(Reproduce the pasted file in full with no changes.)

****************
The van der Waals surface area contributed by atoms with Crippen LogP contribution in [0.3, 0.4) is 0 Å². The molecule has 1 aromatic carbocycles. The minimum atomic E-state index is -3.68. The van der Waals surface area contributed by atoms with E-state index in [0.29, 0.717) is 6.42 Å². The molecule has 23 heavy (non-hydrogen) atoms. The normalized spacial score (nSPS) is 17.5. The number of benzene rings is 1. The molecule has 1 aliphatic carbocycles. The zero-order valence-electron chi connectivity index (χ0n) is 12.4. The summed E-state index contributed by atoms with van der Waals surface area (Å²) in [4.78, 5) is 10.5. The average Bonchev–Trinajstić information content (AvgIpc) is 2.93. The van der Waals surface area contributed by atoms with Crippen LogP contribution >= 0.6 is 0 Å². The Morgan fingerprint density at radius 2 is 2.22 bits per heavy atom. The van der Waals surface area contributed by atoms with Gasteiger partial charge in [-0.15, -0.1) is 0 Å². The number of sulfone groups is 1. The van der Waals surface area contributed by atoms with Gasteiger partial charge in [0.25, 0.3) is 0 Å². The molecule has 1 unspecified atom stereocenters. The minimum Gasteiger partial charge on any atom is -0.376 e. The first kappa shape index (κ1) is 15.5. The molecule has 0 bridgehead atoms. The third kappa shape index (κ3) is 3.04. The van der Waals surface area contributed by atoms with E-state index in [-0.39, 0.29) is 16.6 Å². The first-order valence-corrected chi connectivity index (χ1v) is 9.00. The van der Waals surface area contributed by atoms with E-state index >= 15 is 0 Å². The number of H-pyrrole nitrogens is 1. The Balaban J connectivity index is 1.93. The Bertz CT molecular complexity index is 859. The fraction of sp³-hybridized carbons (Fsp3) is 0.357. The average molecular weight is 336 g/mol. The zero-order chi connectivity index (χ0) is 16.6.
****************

The van der Waals surface area contributed by atoms with Crippen LogP contribution in [0.3, 0.4) is 0 Å². The molecule has 1 aromatic carbocycles. The minimum atomic E-state index is -3.68. The van der Waals surface area contributed by atoms with E-state index in [0.29, 0.717) is 6.42 Å². The molecule has 23 heavy (non-hydrogen) atoms. The normalized spacial score (nSPS) is 17.5. The number of benzene rings is 1. The molecule has 1 aliphatic carbocycles. The zero-order valence-electron chi connectivity index (χ0n) is 12.4. The summed E-state index contributed by atoms with van der Waals surface area (Å²) in [4.78, 5) is 10.5. The average Bonchev–Trinajstić information content (AvgIpc) is 2.93. The van der Waals surface area contributed by atoms with Crippen LogP contribution >= 0.6 is 0 Å². The Morgan fingerprint density at radius 2 is 2.22 bits per heavy atom. The van der Waals surface area contributed by atoms with Gasteiger partial charge in [-0.15, -0.1) is 0 Å². The number of sulfone groups is 1. The van der Waals surface area contributed by atoms with Gasteiger partial charge in [0.25, 0.3) is 0 Å². The molecule has 1 unspecified atom stereocenters. The minimum Gasteiger partial charge on any atom is -0.376 e. The first kappa shape index (κ1) is 15.5. The molecule has 0 bridgehead atoms. The third kappa shape index (κ3) is 3.04. The van der Waals surface area contributed by atoms with E-state index in [-0.39, 0.29) is 16.6 Å². The first-order valence-corrected chi connectivity index (χ1v) is 9.00. The van der Waals surface area contributed by atoms with E-state index >= 15 is 0 Å². The number of H-pyrrole nitrogens is 1. The Balaban J connectivity index is 1.93. The Bertz CT molecular complexity index is 859. The fraction of sp³-hybridized carbons (Fsp3) is 0.357. The average molecular weight is 336 g/mol. The zero-order chi connectivity index (χ0) is 16.6.